NEW DELHI, AUGUST 07: The Union Ministry of Communications has asked telecom operators and internet service providers to explore ways of blocking mobile applications such as Instagram, Facebook and WhatsApp during emergencies, PTI reported on Monday.
The ministry sent a letter to companies, including Bharti Airtel Ltd, Reliance Jio Infocomm Ltd, Vodafone India Ltd, Idea Cellular Ltd, Bharat Sanchar Nigam Ltd, and industry associations, on July 18, seeking their inputs.
Industry association ASSOCHAM, which represents telecom operators, said such a move would be excessive and unnecessary, reported Medianama. In its response to the ministry on August 1, ASSOCHAM said blocking apps would “greatly harm India’s reputation as a growing hub of innovation in technology”.
The industry body cited a study that said apps contributed $20 billion in 2015-’16 to India’s Gross Domestic Product. “The result is that blocking orders are often overboard, have unintended consequences such as blanked outages and end up causing serious harm to economic and consumer interests,” ASSOCHAM wrote.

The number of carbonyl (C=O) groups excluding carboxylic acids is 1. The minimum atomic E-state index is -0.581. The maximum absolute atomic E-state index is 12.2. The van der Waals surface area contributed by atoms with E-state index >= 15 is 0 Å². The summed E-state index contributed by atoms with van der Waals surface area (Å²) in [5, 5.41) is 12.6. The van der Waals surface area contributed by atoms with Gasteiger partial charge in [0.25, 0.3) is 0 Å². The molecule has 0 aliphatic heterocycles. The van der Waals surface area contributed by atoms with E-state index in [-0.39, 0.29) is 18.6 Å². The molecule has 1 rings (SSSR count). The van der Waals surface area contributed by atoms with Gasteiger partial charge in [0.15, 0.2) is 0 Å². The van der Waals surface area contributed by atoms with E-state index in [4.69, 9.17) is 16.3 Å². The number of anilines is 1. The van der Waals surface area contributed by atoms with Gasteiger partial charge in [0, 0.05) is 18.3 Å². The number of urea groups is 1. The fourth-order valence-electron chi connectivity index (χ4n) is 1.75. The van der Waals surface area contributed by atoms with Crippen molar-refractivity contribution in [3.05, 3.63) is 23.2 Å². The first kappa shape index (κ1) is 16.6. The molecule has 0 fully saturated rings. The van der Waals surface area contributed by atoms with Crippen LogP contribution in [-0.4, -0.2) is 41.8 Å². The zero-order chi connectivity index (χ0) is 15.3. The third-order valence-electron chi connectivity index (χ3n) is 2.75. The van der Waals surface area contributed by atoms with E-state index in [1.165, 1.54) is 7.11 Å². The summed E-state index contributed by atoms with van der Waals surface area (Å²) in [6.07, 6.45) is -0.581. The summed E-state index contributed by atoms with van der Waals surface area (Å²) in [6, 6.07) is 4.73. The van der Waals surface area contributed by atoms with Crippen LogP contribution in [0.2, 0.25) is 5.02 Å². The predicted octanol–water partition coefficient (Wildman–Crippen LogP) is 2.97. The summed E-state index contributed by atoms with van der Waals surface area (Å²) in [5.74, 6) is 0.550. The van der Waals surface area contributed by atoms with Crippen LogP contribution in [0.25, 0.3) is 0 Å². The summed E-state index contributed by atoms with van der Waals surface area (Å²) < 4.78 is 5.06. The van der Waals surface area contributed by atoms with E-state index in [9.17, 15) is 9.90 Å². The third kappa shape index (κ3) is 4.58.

The association said regulatory measures “need to be targeted, narrowly applied”. Broad blocking measures will adversely impact online usage of innocent consumers, it added.
But government officials allayed fears of any drastic step, and said this was only being discussed. “There is no move to block any apps,” an unidentified government official told Mint. “Meity [Ministry of Electronics and Information Technology] has told the Department of Telecom that blocking such apps during emergency… situations is difficult, and hence there is a need for a reasonably good solution to protect national security.”
This is not the first time that governments in the country have sought to block social media apps. The government in Jammu and Kashmir has suspended internet time and again. Rajasthan has also clamped down on internet services several times this year. Maharashtra blocked internet services during the Maratha quota stir while Tripura curbed internet access to stop child-lifting rumours from spreading.